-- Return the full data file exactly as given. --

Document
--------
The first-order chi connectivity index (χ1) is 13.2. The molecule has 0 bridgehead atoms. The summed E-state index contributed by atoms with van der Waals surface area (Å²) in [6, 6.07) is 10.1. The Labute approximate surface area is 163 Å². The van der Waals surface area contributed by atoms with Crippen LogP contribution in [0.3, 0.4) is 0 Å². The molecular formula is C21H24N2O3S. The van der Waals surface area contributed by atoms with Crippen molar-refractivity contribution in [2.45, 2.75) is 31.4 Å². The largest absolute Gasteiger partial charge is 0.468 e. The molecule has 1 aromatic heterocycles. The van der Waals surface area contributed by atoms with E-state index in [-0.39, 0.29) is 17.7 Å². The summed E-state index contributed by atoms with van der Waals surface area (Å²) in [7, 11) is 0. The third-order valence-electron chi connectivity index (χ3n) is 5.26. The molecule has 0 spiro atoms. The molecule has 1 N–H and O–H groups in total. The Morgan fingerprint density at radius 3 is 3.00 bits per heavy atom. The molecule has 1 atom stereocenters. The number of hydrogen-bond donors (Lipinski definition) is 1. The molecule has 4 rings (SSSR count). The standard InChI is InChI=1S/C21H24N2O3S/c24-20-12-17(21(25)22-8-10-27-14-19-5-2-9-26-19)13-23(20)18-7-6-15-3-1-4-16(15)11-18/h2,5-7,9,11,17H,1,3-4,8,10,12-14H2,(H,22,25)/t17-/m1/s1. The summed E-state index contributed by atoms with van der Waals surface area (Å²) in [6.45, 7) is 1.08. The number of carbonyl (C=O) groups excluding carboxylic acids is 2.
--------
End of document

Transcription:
The first-order chi connectivity index (χ1) is 13.2. The molecule has 0 bridgehead atoms. The summed E-state index contributed by atoms with van der Waals surface area (Å²) in [6, 6.07) is 10.1. The Labute approximate surface area is 163 Å². The van der Waals surface area contributed by atoms with Crippen LogP contribution in [0.3, 0.4) is 0 Å². The molecular formula is C21H24N2O3S. The van der Waals surface area contributed by atoms with Crippen molar-refractivity contribution in [2.45, 2.75) is 31.4 Å². The largest absolute Gasteiger partial charge is 0.468 e. The molecule has 1 aromatic heterocycles. The van der Waals surface area contributed by atoms with E-state index in [-0.39, 0.29) is 17.7 Å². The summed E-state index contributed by atoms with van der Waals surface area (Å²) in [7, 11) is 0. The third-order valence-electron chi connectivity index (χ3n) is 5.26. The molecule has 0 spiro atoms. The molecule has 1 N–H and O–H groups in total. The Morgan fingerprint density at radius 3 is 3.00 bits per heavy atom. The molecule has 1 atom stereocenters. The number of hydrogen-bond donors (Lipinski definition) is 1. The molecule has 4 rings (SSSR count). The standard InChI is InChI=1S/C21H24N2O3S/c24-20-12-17(21(25)22-8-10-27-14-19-5-2-9-26-19)13-23(20)18-7-6-15-3-1-4-16(15)11-18/h2,5-7,9,11,17H,1,3-4,8,10,12-14H2,(H,22,25)/t17-/m1/s1. The summed E-state index contributed by atoms with van der Waals surface area (Å²) in [6.45, 7) is 1.08. The number of carbonyl (C=O) groups excluding carboxylic acids is 2.